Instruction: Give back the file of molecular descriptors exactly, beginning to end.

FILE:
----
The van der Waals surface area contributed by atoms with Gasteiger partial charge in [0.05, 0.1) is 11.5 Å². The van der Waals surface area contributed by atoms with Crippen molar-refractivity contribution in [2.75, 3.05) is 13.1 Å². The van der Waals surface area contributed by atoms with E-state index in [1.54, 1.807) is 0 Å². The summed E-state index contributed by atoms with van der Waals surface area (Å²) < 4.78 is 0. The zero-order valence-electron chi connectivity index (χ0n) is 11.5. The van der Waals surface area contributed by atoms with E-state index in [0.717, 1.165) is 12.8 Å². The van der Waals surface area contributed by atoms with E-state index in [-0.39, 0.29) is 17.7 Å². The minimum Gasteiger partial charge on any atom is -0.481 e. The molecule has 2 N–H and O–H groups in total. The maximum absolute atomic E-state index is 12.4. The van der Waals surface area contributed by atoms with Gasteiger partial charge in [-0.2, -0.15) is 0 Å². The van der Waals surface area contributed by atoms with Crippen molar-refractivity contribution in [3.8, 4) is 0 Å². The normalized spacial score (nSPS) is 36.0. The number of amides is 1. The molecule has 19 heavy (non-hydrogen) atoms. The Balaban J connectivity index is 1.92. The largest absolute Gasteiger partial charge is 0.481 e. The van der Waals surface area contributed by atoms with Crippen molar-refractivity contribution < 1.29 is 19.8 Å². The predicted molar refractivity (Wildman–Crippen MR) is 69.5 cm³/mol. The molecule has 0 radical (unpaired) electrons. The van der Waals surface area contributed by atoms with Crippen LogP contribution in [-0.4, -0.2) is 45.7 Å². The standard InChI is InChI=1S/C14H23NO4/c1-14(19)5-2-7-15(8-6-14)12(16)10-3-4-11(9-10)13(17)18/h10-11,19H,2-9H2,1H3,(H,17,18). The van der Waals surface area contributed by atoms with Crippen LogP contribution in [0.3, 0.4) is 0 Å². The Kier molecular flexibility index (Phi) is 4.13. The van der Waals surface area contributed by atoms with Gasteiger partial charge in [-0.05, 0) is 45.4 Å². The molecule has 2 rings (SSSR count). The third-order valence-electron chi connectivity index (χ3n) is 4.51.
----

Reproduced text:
The van der Waals surface area contributed by atoms with Gasteiger partial charge in [0.05, 0.1) is 11.5 Å². The van der Waals surface area contributed by atoms with Crippen molar-refractivity contribution in [2.75, 3.05) is 13.1 Å². The van der Waals surface area contributed by atoms with E-state index in [1.54, 1.807) is 0 Å². The summed E-state index contributed by atoms with van der Waals surface area (Å²) < 4.78 is 0. The zero-order valence-electron chi connectivity index (χ0n) is 11.5. The van der Waals surface area contributed by atoms with E-state index in [0.717, 1.165) is 12.8 Å². The van der Waals surface area contributed by atoms with E-state index in [-0.39, 0.29) is 17.7 Å². The minimum Gasteiger partial charge on any atom is -0.481 e. The molecule has 2 N–H and O–H groups in total. The maximum absolute atomic E-state index is 12.4. The van der Waals surface area contributed by atoms with Gasteiger partial charge in [-0.2, -0.15) is 0 Å². The van der Waals surface area contributed by atoms with Crippen molar-refractivity contribution in [3.8, 4) is 0 Å². The normalized spacial score (nSPS) is 36.0. The number of amides is 1. The molecule has 19 heavy (non-hydrogen) atoms. The Balaban J connectivity index is 1.92. The largest absolute Gasteiger partial charge is 0.481 e. The van der Waals surface area contributed by atoms with Crippen molar-refractivity contribution < 1.29 is 19.8 Å². The predicted molar refractivity (Wildman–Crippen MR) is 69.5 cm³/mol. The molecule has 0 radical (unpaired) electrons. The van der Waals surface area contributed by atoms with Crippen LogP contribution in [-0.4, -0.2) is 45.7 Å². The standard InChI is InChI=1S/C14H23NO4/c1-14(19)5-2-7-15(8-6-14)12(16)10-3-4-11(9-10)13(17)18/h10-11,19H,2-9H2,1H3,(H,17,18). The van der Waals surface area contributed by atoms with Crippen LogP contribution in [0.3, 0.4) is 0 Å². The Kier molecular flexibility index (Phi) is 4.13. The van der Waals surface area contributed by atoms with Gasteiger partial charge in [-0.05, 0) is 45.4 Å². The molecule has 2 rings (SSSR count). The third-order valence-electron chi connectivity index (χ3n) is 4.51.